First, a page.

Saturday, August 29, 2015

529A (Able tax-free savings accounts) slowly state-by-state rollout starts 2016.

Able accounts are coming, slowly starting next year. On my quick review the fund looks like a good way to pay for housing.

The Arc has a useful fact sheet, but it predates authorization and treasury rules are only up for public hearing in October 2015. I think some of this is now incorrect:

  • At $100,000 SSI benefits are suspended and restarts if falls under 100K, but medicaid benefits continue. When individual dies balance goes to medicaid.
  • residents of one state can open accounts in another state, so you don’t need to wait for your state to create an account. (But NYT article below suggests we have to wait? Confusing)
  • beneficiaries can rollover from an ABLE to a 529 if no longer disabled including another family member’s ABLE or 529 (Doesn’t say whether one can go the other direction, from a 529 to an ABLE). Rollovers can also go to a special needs trust. (q: So if the 100K limit nears can one rollover to the trust? What about other direction? 
  • The fund can be used to pay housing (this is the big one), transportation (bicycle?), health related (gym?), disability care expenses (legal fees, oversight, etc).

The domain is supposed to go live in September 2015 with more information. There is a $14K limit to fund per year.

The NYT has a more current review of 529A accounts, emphases mine. It’s unclear whether the 100K limit will be a balance limit or a lifetime contribution limit and whether that will vary by state. If it’s a lifetime contribution limit that’s not so good. It’s also unclear what happens if someone changes residences.

Tax-Free Savings Accounts for Disabled Are Expected in 2016 -

… each must approve its own legislation to set up a plan. As of Aug. 13, 40 states and the District of Columbia either had passed laws or had proposals pending, but 10 states had no bill pending, according to an online registry maintained by the Arc, an advocacy group for people with intellectual and developmental disabilities.

The Treasury, meanwhile, has proposed rules to govern the accounts, and will hold a public hearing on them in October.

As with 529 college savings plans, 529A accounts allow contributed funds to grow tax-free, and to be withdrawn tax-free for eligible expenses. Anyone — including family and friends of a disabled person, as well as the disabled person — can contribute to the accounts, but there is no federal tax deduction for the contribution.

An important feature of the accounts is that they allow people with special needs to save for their care and education without disqualifying them from receiving government benefits….

… Typically, families must set up a special-needs trust to set aside funds for a disabled child without putting benefits at risk — a step that can involve costly legal fees to establish and maintain the trust. Funds in the Able accounts, however, won’t count toward that limit, so they may provide a simpler, lower-cost alternative for many families.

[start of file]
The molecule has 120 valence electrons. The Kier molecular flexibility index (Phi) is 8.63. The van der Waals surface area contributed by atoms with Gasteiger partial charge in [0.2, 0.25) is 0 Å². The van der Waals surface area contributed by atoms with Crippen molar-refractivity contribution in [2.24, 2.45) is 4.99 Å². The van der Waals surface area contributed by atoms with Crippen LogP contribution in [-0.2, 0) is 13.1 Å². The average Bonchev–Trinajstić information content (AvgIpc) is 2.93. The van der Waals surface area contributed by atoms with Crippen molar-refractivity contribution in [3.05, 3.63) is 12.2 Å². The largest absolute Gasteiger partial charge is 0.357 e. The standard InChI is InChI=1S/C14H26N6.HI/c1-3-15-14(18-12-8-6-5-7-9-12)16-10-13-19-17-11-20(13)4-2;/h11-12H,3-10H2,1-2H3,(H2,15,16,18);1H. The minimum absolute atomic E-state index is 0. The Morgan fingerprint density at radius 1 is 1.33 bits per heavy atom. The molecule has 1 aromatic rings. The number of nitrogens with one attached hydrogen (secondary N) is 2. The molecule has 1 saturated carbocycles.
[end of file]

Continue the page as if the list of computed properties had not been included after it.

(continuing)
The accounts, however, have some limitations. To qualify, you must have been disabled before age 26. The funds have an annual contribution limit equal to the annual gift tax exclusion — currently $14,000. The account can grow to $100,000 without jeopardizing federal benefits (although some states may set much higher overall total contribution limits), but balances over that amount may prompt a suspension.

…  families may want use a combination of a 529A and a special-needs trust, depending on their financial situation, said Christopher Krell, a financial adviser and principal with Cassaday & Company. With special-needs trusts, there is no contribution limit and they can be structured to avoid Medicaid repayment. “The 529A accounts are great,” Mr. Krell said, “but they’re not going to get rid of special needs trusts.”

■ Can an individual have more than one 529A account?

No. Unlike 529 college savings accounts, you can have just one 529A account, and it must be established in the state where you live (or through the program your state contracts with).

■ How can I find out when 529A accounts will be offered in my state?

You can check with the agency that administers your state’s 529 college savings plan for updates. In early September, look for an online 529A resource center at

The state-by-state rules sound like a mess; I wonder if that was a GOP congress outcome. If the plans end up restricting an individual ability to move between states I wonder if there will be a constitutional challenge.

My gut sense is that we’re going to get a lot less than what we’d hoped for, but maybe things will improve over time. The special needs trusts remain very important. The real impact could be on paying for housing — that’s increasingly important given the seeming collapse of programs designed to provide housing for disabled adults.

Sunday, August 23, 2015

Free online training program for Minnesota special needs workers

The Arc of Minnesota and the University of Minnesota are making Elsevier Publishing’s online training programs available free of charge to Minnesota residents; the list price for one of these courses is about $300. They are designed to support training special needs professionals.

There are four training programs, each with a university sponsor:

Direct Support (University of Minnesota): designed for direct support professionals (DSPs) and others who support individuals with disabilities.

Employment services (UMass): "designed for professionals who support people with disabilities and other challenges to find employment"

Personal Assistance (UCSF): “personal care assistants, home care providers, and family caregivers"